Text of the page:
Balance of “Spirit,” “Letter” of Life Sciences FDA Regulations Key to Compliance
While on a recent vendor audit of a contract research organization (CRO) we observed a situation we see over and over in this industry: Our client, the sponsor, was looking for compliance within the “spirit” of the regulations. But the CRO’s understanding of regulatory obligation was much narrower and driven by a strong emphasis on “procedures” which was principally informed by ICH E6 and their experience from relatively short one to two day audits by their clients / Sponsors: The CRO was seeking to comply with the “letter” of the regulations as they interpreted them.
And there’s the rub.
Separately, strictly following the “letter” or the “spirit” of the regulations can be problematic. Put them together in a contractual environment and the risk of conflict increases.
A company seeking to follow the letter of the regulations often approaches regulatory obligation as an externally imposed necessity. The company must somehow conform to the documentation requirements because to be cited as non compliant can harm their reputation, create greater regulatory oversight, interfere with contracts and revenue generation, or worse.
Such companies easily gravitate to a narrower interpretation of regulations with a checklist mentality of obligation and the belief that if they can address the checklist items, justify them, and conform to the checklist, then they’ll get a more cost effective path to compliance and achieve auditability. But such benefits are frequently limited because a check list mentality often means either achieving too little or too much in a compliance effort.
On the one hand, checklists can create inflexible approaches that generate costs. We’ve seen many companies using software for critical functions whose strict interpretation of 21 CFR Part 11 controls suggested a checklist of user and functional requirements that far and away exceeded their development budget. They would have achieved compliance by following the checklist, but at a cost that was unnecessary and without creating any real benefits. Once they adjusted their approach to accommodate the intent of Part 11 within the context of their current circumstances, they found a cost effective development solution that added value and achieved FDA compliance.
From another perspective, checklists can produce regulatory shortcomings that generate risk. Organizations that drive their quality culture with checklists tend to have great difficulty in extending good quality practices and oversight company-wide. We’ve seen many organizations with very superficially attractive SOPs but when their operations are examined closely the reach of those SOP’s do not extend with evidentiary assurances beyond what is normally reviewed during a superficial audit. For example, validation of software systems in support of a Sponsor’s project is often the subject of short cuts which can include missing requirements that identify the products’ intended use and informal or incomplete testing intended to replace formal validation. Such short cuts are easily hidden in thick binders of documentation where accountability for validation is difficult to establish without a trained eye. The consequence is the absence of clear accountability for data integrity and, therefore, a risk to the Sponsor’s data.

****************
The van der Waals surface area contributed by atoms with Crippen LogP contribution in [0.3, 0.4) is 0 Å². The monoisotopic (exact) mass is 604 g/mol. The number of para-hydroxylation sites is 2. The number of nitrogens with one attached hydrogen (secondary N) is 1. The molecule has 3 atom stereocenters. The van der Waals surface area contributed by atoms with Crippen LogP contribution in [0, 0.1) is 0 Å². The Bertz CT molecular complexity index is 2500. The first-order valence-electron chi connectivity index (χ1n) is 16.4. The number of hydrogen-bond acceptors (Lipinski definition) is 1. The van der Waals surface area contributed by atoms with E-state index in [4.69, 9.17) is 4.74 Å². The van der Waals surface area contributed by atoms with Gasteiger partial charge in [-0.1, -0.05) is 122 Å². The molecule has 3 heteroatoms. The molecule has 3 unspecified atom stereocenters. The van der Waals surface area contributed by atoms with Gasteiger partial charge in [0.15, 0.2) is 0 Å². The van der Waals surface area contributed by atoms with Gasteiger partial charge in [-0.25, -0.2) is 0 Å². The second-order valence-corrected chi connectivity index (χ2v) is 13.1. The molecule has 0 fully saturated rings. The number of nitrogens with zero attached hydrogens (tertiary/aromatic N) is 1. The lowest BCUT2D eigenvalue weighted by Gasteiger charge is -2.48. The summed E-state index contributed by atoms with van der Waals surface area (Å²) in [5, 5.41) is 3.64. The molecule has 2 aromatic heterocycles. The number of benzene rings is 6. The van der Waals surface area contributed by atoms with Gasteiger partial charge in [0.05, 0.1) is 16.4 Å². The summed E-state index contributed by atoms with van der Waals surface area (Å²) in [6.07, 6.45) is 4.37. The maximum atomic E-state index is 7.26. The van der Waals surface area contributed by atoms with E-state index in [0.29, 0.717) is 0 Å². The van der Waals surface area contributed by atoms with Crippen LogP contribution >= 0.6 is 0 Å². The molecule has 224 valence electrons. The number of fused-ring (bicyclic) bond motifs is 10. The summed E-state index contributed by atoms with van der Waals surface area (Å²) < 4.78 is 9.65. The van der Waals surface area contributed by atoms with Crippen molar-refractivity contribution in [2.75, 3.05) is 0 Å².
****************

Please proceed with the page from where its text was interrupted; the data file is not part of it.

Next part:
At the other end of the spectrum are companies whose quality compliance vision is driven by the spirit of the regulations. Typically we see this in Sponsors and their relationships with CROs. Sponsors believe that quality should somehow be imbued into the very fabric of an organization, a belief that can often manifest itself with a Sponsor expressing a quality vision that is made up by selecting for a particular set of tasks the most rigorous relevant regulations for guidance. For CROs, it becomes difficult to meet Sponsor expectations that leave the CRO confused or with the view that the Sponsor does not have clear expectations. As a result, the CRO too often assumes the role of defining for the Sponsor the expectations that the CRO will meet.
The root causes of the conflicts between Sponsors and CROs is primarily the lack of due diligence by the Sponsor to determine the “right fit” of the CRO and the unwillingness of the CRO to understand the expectations of the Sponsor. Sponsors should always thoroughly audit their vendors as part of their vendor selection process (not as justification for their vendor choice) and the Sponsor’s regulatory affairs / quality experts should have input on the vendor contract to ensure that their regulatory expectations are a point of contractual obligation. CROs should insist on fully vetting the Sponsor’s expectations before the engagement and be clear in advance what will be accomplished or where a compromise should be made during contract fulfillment. Failure in either regard can mean a costly change of scope down the road or unacceptable project risks.
Every life science company is different and every contractual relationship between life science companies creates opportunities for improvement. Having the right intentions does not by itself create auditable best practices. Generating auditability does not necessarily imply that a company is doing the right thing.
But the life sciences industry has a much better shot at fulfilling its public mission by integrating through cooperation both the Spirit as well as the Letter of the regulations.
Russ King is Managing Partner at MethodSense, Inc.